Along the dusty alley, new faces appear in the doorways. In Arlit, a mining town in the Agadez region of northern Niger, the massive arrival of migrants from all over West Africa has caused the population to explode.
Behind the earthen walls, women and young girls, mostly from Nigeria, modestly described as "free women". In reality, they are prostitutes who operate with the knowledge of everyone in a country that is more than 98% Muslim.
"The cohabitation with non-Muslims is a bit difficult, especially with these free women. That's what gives this place its bad reputation," concedes Issa, a local shopkeeper.
"We don't have a problem with anyone here," replies Nadya, a prostitute, and mother of two. "I do this for them, I really need the money", says this thirty-year-old woman with a traditional tattoo on her cheeks.
The Agadez region has been experiencing a massive influx of migrants for several years. According to the authorities, the population of the towns has doubled in ten years, with migrants from Algeria and the whole of West Africa, nationals from neighbouring countries attracted by the gold deposits, and Nigeriens from the south of the country.
"The budget of the local authorities cannot support the additional needs in terms of sanitation or school infrastructure, it is beyond our budgetary forecasts," warns the mayor of the town of Arlit, Abdourahamane Mouali. "But since these migrants are here, we have to deal with them, if only from a humanitarian point of view," says this elected official.
In front of the transit center in Arlit, managed by the International Organization for Migration (IOM), Ickbal and Yasmine are waiting for their turn. These Togolese fiancés have bypassed the border posts where thousands of deportees are crammed and find themselves without identity documents. The center is already full and takes in the newcomers in order of vulnerability.
- Criminal networks -
"We have no place to sleep, no food, it's very difficult," blows this student. "I ask our Nigerien brothers for food so I can give it to my fiancée. We are well received, but to ask each time is disgusting," he sighs.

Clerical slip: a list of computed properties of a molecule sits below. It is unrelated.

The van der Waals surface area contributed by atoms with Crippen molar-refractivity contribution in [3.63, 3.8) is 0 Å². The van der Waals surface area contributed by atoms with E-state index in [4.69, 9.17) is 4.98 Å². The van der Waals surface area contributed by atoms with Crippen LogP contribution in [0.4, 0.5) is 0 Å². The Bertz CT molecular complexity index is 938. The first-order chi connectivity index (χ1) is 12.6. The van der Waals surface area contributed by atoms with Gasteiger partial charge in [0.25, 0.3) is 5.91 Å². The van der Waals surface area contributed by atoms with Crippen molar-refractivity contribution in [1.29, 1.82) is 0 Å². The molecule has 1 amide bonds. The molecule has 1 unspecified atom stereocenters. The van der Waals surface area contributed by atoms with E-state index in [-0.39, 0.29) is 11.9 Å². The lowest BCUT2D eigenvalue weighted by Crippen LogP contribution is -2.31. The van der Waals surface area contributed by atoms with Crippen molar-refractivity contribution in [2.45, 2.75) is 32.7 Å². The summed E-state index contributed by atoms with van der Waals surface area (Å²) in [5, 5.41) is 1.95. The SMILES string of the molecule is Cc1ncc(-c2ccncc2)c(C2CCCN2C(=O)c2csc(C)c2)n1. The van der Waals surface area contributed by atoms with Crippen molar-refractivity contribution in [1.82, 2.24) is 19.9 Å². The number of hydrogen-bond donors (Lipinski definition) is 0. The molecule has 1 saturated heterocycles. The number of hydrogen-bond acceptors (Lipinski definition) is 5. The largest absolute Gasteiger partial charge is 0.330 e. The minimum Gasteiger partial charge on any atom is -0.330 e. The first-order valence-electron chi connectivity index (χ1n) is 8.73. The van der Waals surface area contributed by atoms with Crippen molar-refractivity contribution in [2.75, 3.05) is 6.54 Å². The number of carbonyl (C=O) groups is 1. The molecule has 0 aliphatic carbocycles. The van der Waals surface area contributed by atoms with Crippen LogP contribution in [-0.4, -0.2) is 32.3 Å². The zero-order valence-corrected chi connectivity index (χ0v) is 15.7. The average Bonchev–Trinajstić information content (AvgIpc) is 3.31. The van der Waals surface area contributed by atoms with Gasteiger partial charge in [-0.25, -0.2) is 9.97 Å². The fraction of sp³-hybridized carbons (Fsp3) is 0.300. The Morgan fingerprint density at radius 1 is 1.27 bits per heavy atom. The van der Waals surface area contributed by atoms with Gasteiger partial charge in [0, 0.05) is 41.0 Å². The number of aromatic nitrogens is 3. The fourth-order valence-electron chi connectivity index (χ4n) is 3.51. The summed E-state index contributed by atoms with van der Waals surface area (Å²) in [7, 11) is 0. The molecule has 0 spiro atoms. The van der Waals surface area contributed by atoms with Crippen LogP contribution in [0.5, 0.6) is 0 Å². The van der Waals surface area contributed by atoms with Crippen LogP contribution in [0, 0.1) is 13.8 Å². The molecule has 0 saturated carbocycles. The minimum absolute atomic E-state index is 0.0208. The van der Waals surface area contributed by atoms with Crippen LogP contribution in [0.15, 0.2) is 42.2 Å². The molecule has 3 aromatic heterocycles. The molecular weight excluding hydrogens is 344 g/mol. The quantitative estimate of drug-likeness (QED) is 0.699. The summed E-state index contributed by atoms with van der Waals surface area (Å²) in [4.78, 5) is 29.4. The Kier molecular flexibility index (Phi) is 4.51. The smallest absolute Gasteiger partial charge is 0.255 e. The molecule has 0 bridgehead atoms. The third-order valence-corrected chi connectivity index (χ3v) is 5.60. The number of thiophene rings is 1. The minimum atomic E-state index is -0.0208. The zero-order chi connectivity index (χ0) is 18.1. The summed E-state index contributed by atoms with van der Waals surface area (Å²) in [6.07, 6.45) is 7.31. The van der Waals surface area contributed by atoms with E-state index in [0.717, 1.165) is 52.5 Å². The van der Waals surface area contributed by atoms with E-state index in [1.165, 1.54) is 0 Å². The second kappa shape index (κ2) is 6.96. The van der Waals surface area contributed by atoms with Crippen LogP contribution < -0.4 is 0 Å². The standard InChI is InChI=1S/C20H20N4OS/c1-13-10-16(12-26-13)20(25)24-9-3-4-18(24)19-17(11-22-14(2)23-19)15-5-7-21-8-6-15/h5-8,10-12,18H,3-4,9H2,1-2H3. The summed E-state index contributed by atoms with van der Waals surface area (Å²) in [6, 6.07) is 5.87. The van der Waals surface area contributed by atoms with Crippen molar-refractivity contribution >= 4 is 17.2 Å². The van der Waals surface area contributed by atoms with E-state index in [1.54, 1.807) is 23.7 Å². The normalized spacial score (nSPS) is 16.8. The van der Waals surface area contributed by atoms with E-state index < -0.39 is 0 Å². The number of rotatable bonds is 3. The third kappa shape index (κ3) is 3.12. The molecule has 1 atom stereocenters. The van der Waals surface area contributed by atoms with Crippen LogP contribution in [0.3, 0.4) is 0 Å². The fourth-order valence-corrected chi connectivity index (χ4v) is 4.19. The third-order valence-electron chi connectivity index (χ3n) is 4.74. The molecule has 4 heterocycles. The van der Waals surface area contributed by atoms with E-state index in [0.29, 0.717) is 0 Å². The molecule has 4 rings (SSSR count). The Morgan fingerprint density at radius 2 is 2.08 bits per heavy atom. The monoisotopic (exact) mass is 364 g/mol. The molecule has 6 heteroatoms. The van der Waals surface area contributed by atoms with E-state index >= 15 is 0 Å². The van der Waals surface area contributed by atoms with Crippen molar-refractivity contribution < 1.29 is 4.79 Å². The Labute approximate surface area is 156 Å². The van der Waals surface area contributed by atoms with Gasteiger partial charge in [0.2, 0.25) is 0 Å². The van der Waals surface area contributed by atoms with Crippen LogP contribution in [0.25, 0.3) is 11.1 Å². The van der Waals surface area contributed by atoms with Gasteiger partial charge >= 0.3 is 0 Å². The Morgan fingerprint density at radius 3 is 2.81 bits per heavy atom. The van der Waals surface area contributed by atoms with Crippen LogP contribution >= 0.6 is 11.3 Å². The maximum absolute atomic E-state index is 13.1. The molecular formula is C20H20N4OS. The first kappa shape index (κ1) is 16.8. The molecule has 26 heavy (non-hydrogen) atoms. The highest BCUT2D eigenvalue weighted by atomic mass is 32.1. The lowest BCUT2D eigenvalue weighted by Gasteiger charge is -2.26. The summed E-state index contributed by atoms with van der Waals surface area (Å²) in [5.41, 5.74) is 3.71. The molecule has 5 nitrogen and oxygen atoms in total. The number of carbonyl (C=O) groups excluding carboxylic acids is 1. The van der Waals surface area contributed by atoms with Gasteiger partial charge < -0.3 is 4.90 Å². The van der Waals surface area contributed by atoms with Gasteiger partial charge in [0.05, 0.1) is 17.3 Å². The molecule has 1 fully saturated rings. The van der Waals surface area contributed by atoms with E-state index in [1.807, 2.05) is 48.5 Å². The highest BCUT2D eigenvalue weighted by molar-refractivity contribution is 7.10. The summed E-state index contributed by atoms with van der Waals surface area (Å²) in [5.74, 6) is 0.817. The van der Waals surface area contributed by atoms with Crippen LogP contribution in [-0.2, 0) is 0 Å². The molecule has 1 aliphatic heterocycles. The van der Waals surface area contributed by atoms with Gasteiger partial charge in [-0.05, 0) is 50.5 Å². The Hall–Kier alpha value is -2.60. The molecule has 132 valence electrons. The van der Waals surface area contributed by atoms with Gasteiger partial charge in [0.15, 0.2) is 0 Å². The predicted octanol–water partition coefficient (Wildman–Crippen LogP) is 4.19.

As a historical crossroads between the Maghreb and the Sahel, the Agadez region is renowned for its tradition of hospitality. But the rise of insecurity is creating new tensions.
Although there are no statistics to link this phenomenon to the massive arrival of foreigners in the region, the feeling felt by the inhabitants is very real.
On the road to hell, "it's not easy to go a week without an armed attack. The migrants, they leave us alone, they even respect the law more than the Nigeriens! It is the gold diggers who cause problems," says Issa, a trader.
Gold deposits attract criminal networks in this desert region between unstable countries' borders, a few hundred kilometers from the areas of activity of jihadist groups.
"We have only two checkpoints on 2,000 km of border, and we are not rich enough to monitor with aerial means," says Magagi Maman Dada, the region's governor.
"For the time being, the region is stable, but we don't know how long it will last," said Ibrahim Rixa Issa, 2nd vice president of the regional council.
The main international organization on the ground, the IOM invests in so-called "stabilization" actions for the benefit of local communities: boreholes, hygiene infrastructures, and income-generating activities...
- Decreasing funding -
But the flows are constantly increasing and the transit centers are already saturated. Compared to 2021, "the number of migrants stranded in Niger requesting IOM assistance has increased by 35% in 2022, with more than 17,000 migrants assisted by the Organization," says IOM.
At the same time, funding from international donors is down, according to local authorities.
"For the past year, all the projects have been closing. We are put in an uncomfortable situation vis-à-vis our populations," says Ibrahim Rixa Issa.
In 2015, Niger ratified the Palermo Convention by adopting a law that criminalizes any paid assistance to illegal border crossings and illegal residences on Niger territory.
The law, which aimed to abolish the networks of "smugglers", has brought down a whole part of the economy of this isolated region.